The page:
Software Review: Business Plan Pro 2003

by Patricia Fusco

Having the right tools in a toolbox makes the difference between a job well done and having to pay someone to come in and undo what's been done. Business computing tools are no different — it pays to have the right tools in your toolbox.

A business plan is just one of the many essential tools that every small business needs to get started. But writing a professional business plan requires painstaking work and effort, unless you happen to have a copy of Business Plan Pro 2003 in your business computing toolbox.

Palo Alto Software, the company behind Business Plan Pro, was founded in 1983. During the 1980s, the company focused primarily on consulting and market research. First born as a simple template, Business Plan Pro 2003 has evolved to become an extensive planning tool for large and small companies alike.

Since its release in 1995, Business Plan Pro has won the hearts and minds of businesses around the world and is regularly on Amazon.com's "Top Ten" list of best-selling business software titles. The most recent versions, Business Plan Pro 2003 and Business Plan Pro 2003 Premier, were released in September 2002.

The basic Business Plan Pro 2003 package is priced at $99 and is designed for small business startups or for smaller companies with more limited operations and planning resources. Priced at $299, Business Plan Pro 2003 Premier is made for larger enterprises. It expands upon the same basic application, but includes e-mail collaboration tools that allow business plans to be created by a team.

Business Plan Pro 2003 comes with a copy of Hurdle: The Book on Business Planning, written by Tim Berry, principal product author and President of Palo Alto Software. The book is designed to help entrepreneurs manage their business plans by keeping things simple, specific and realistic. While the book is a nice compliment to the application, it's Business Plan Pro that really steals the show.

In the Lab
We recently put a copy of Business Plan Pro 2003 to the test. Installing the program was easy, no glitches in the setup at all. In a matter of minutes we were into the program and ready to start using the Easy Plan Wizard.

Much like tax reporting software, Business Plan Pro's Easy Plan Wizard takes the user through a series of general and financial questions that when answered form the basis of a business plan outline. Depending on the responses, additional sections are added to the business plan. For example, responding "yes" that our business startup would have a Web site, resulted in adding another section to our business plan outline.

Each completed response also resulted in another task being checked off from our list of items to do. We were presented with a very logical, step-by-step order in preparing our business plan. Plenty of examples are provided each step of the way. With a single click, these examples could be pasted into our business plan and modified to suit our business.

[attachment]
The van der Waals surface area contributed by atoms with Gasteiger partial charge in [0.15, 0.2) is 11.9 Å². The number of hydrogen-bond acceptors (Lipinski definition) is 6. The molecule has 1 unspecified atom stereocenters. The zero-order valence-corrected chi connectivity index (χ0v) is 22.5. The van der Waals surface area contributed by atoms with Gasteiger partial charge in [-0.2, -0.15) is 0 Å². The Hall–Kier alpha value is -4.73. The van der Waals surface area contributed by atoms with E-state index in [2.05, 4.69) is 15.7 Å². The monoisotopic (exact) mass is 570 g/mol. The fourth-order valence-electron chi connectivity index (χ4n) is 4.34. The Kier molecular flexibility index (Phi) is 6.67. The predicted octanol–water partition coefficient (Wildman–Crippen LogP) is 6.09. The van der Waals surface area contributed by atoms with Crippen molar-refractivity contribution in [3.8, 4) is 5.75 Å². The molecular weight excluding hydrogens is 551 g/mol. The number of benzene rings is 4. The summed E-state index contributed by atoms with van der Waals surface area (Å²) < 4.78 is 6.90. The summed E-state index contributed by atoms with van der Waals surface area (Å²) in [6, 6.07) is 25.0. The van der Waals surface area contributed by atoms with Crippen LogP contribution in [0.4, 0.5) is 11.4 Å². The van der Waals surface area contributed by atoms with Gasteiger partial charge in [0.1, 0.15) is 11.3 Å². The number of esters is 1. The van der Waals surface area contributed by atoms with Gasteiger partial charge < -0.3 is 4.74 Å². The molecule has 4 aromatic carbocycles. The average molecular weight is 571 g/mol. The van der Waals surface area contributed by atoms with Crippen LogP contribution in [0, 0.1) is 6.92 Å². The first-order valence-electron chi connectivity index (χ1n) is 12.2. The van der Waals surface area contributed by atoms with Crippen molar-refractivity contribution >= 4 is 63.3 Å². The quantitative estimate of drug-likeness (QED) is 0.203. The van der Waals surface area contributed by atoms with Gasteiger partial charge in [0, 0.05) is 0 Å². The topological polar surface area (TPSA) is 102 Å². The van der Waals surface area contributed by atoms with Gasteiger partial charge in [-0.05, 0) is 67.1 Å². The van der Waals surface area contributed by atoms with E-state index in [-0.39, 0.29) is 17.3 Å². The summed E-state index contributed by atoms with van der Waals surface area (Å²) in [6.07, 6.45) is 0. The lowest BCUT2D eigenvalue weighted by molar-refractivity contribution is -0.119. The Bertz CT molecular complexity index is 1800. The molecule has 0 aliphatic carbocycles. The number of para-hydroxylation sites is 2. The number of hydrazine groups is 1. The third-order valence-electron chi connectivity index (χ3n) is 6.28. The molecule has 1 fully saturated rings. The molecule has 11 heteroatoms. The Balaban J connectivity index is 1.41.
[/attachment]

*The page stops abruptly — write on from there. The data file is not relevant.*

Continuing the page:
Moving through the program was easy — we could readily navigate our way to any part of our business plan once the outline was completed. We created a monthly cash flow projection based on a series of business assumptions, then changed the math, and the chart was automatically adjusted to show our revisions.

Analysis is presented in monthly, three-year and five-year formats, with key ratios compared to those of over 8,000 industries. Tables used in the analysis include general assumptions, break-even analysis, sales forecast, personnel, market and sales analysis, profit and loss statements, balance sheet, business ratios, cash flow, startup costs and business performance milestones.

It was very easy to customize our business plan, adding our own logos and graphics to the final report. Text can be imported from Word, Excel and PowerPoint. Financials can also be imported from QuickBooks, this option is one of the first elements we setup at the beginning of our business plan outline.

Intuitive isn't the word for it, Business Plan Pro 2003 almost wrote the entire business plan for us. This program is set up with the right tools and formats required for making a presentation to banks, venture capital firms, angel investors, and even the Small Business Administration.

For testing purposes, we transformed our plan into a PDF to make it easy to print and e-mail. Users can also post a business plan to a free password protected Web site to share with partners or potential investors.

Final Word
Business Plan Pro 2003 comes with more than 400 sample business plans that can be referred to before, after, or during the process of creating your plan. From aircraft instruction to wedding consultancy, we found many examples of professional business plans that represented real world business ventures.

One minor nitpick lies in its charting and graphing limitations when using a monochrome laser printer. It was difficult to tell the dark shades, from the medium and light shades. As a result, improved gray scaling wouldn't hurt the application. But all in all, Business Plan Pro 2003 earns high marks for usability and flexibility.

With its integrated templates, books on business planning and Internet Web planning, its extensive context-sensitive help and other features, Business Plan Pro 2003 should be a part of any small business computing toolbox — especially for those that take business planning and analysis seriously.

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This article was originally published on Tuesday Apr 8th 2003
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